Kiama MP Gareth Ward has spoken out to defend his right to stay on as MP in the face of calls to resign from parliament.
The former government minister was suspended from parliament at the end of May when he refused to resign after being charged with sexual assault offences.
Mr Ward has continued to act as an MP on full pay while unable to do many of the core roles of an elected member in parliament to vote, debate, amend and create legislation.
But he continues to meet with his constituents.
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"No-one of my electors has raised that with me, all I am getting is for requests for assistance with government departments," Mr Ward said, speaking for the first time about being able to represent his community while suspended.
"There are no issues of conscience coming up, I'm still able to table questions on notice, I'm still able to deliver community recognition notices by tabling those, I have been doing that and will continue."
The independent MP is facing three counts of indecent assault, one count of sexual intercourse without consent and one count of common assault.
Police allege he indecently assaulted a 17-year-old boy in Meroo Meadow in his electorate in 2013 and sexually assaulted a 27-year-old man in Sydney in 2015.
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Mr Ward says he is innocent of the charges.
MP says he has a 'full diary'
Mr Ward said the community was still pleased to deal with him.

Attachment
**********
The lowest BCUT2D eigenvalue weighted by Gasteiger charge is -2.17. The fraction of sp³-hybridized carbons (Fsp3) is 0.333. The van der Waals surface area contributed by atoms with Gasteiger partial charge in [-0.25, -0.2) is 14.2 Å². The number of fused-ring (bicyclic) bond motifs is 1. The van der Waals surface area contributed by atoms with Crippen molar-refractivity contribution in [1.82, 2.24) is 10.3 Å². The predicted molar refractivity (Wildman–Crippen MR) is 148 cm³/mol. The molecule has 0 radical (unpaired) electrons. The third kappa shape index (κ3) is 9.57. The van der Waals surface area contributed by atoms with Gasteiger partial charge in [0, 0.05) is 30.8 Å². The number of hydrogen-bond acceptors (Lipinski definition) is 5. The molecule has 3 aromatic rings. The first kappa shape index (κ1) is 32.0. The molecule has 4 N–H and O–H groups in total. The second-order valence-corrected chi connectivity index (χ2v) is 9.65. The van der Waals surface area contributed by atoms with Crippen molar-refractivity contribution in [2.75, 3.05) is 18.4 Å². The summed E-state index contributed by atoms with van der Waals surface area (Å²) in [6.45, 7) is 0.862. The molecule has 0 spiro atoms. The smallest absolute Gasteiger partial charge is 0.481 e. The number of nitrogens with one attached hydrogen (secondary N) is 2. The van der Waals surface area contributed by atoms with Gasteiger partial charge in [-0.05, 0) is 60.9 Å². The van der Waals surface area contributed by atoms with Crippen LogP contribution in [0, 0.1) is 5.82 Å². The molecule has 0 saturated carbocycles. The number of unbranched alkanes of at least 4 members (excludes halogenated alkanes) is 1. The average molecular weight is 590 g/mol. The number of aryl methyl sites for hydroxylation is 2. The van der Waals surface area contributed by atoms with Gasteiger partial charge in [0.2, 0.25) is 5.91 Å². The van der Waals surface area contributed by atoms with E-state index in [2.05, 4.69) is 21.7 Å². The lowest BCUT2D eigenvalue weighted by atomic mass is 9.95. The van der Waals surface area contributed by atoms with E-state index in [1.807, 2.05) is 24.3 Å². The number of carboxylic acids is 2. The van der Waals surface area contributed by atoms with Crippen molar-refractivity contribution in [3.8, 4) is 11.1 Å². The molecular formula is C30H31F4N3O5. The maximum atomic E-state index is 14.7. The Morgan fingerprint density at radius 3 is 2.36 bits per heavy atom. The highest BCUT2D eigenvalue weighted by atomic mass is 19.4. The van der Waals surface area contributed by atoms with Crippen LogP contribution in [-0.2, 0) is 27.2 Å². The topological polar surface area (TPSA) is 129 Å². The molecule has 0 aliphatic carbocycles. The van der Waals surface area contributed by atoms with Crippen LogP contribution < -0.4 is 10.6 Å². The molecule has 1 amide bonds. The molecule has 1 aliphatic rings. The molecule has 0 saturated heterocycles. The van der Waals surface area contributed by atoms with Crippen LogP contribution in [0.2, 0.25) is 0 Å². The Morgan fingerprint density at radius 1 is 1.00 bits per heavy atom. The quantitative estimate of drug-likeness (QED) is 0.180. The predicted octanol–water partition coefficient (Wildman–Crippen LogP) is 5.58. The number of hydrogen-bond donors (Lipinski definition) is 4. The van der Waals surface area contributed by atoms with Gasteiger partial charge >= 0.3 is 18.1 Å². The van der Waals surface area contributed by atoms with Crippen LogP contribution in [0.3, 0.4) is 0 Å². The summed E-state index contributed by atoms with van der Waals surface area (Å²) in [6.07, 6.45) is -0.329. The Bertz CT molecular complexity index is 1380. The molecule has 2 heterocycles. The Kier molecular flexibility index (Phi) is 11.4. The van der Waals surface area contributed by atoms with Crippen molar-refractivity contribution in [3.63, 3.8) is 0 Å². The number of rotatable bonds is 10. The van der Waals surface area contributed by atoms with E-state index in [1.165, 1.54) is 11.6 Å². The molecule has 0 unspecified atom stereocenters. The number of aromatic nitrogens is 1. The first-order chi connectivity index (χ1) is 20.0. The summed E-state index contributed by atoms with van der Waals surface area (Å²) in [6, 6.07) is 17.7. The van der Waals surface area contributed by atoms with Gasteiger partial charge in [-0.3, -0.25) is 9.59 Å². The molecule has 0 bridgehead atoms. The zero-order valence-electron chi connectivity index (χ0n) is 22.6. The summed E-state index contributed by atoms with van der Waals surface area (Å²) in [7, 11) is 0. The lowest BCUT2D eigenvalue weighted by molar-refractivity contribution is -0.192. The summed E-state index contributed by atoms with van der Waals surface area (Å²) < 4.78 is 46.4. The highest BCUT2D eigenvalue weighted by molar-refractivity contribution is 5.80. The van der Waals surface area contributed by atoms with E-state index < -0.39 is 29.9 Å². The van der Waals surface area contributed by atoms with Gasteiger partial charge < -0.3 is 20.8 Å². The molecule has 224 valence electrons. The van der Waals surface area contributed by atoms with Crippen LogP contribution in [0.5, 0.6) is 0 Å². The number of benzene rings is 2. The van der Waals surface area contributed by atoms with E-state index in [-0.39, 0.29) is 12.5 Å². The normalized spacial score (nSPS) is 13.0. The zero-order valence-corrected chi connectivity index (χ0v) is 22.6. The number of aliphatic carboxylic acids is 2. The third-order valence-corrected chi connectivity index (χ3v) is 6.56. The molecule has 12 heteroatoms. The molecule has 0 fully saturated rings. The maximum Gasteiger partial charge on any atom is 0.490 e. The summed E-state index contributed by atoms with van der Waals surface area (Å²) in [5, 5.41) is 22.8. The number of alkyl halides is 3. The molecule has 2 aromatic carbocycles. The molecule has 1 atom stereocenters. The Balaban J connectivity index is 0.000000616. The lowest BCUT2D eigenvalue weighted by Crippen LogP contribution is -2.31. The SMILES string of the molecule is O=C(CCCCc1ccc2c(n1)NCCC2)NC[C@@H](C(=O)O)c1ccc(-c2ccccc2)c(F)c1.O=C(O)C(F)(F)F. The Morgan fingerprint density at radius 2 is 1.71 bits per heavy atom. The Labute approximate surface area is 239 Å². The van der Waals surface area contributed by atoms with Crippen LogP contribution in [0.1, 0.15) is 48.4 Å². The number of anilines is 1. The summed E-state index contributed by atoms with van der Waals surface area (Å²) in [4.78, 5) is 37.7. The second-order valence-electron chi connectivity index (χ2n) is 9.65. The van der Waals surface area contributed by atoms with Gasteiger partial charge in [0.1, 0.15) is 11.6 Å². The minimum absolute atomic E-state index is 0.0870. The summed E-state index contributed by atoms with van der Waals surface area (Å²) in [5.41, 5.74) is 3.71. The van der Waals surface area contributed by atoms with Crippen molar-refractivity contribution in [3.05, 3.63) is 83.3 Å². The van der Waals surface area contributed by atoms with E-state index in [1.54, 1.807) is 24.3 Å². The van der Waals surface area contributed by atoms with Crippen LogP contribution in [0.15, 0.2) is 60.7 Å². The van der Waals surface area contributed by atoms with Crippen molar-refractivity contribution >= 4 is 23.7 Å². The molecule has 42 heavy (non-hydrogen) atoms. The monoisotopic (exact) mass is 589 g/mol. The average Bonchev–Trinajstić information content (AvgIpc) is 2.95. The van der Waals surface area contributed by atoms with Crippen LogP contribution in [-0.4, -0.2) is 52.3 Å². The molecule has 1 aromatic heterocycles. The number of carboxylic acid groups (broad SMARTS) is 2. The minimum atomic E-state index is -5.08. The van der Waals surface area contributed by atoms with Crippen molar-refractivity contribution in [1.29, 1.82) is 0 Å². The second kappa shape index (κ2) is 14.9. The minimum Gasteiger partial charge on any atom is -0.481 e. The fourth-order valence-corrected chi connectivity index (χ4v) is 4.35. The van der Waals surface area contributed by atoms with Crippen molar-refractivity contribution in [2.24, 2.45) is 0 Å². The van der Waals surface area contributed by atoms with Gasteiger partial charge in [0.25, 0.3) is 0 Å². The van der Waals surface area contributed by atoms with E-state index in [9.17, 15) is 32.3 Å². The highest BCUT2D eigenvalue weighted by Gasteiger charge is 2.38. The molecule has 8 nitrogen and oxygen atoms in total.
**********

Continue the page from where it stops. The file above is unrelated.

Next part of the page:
"I have a full diary, I still have people coming to see me to assist with issues," he said.
"I have been able to secure grants from departments, secure outcomes for residents, I am still working with all my local councils."[Audio: Gareth Ward]
Government members have made several announcements in his seat about major infrastructure projects without his presence during his suspension.
But Mr Ward denied he had been excluded.
He said he was with Minister for Regional Roads Sam Farraway just recently and would be catching up with Parliamentary Secretary for Illawarra Peter Poulos next week.
Mr Ward said he was disappointed the parliament suspended him while his charges were yet to be resolved.
After the charges were laid, Premier Dominic Perrottet wanted Mr Ward "removed" from parliament and Deputy Premier Paul Toole referred the matter of his pay and conditions to a parliamentary committee.
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The committee found the government would need to enact new legislation to strip the Kiama MP of his pay and entitlements.
It also warned that any attempt to do so would likely be "vulnerable" to a legal challenge.
Mr Ward justified his continued full salary, despite the government's attempts to remove his pay.
"They [politicians] only spend about 16 weeks in parliament, so if you are suggesting that members of parliament should only be paid for that portion of time that they spend in parliament, there's a lot of MPs that will be taking a salary cut as well," he said.
Mr Ward could resign and trigger a by-election and re-enter parliament if successful, but he said the community did not want to head to the polls.
"That would be an exercise in futility because what you assume is that the parliament wouldn't just seek to suspend me straight away," he said.
"And I know there are a lot of members that are not comfortable with the decision of the parliament because they told me.
"And I think a by-election is the last thing they [the community] need."
Mr Ward's matter returns to court in August.
Numbers tight in parliament
After the Independent Commission Against Corruption made corruption findings against Drummoyne MP John Sidoti, the Premier said he could move to suspend him.
Mr Sidoti has said he would fight to clear his name and had instructed his lawyers to lodge an application in the Supreme Court.
The move could push the government further into minority.
It needs 47 seats to be in majority, but only has 45 and relies on the three independents to pass legislation.
If Mr Sidoiti was suspended the government would require support from the Greens or the Speaker Jonathan O'Dea's casting vote.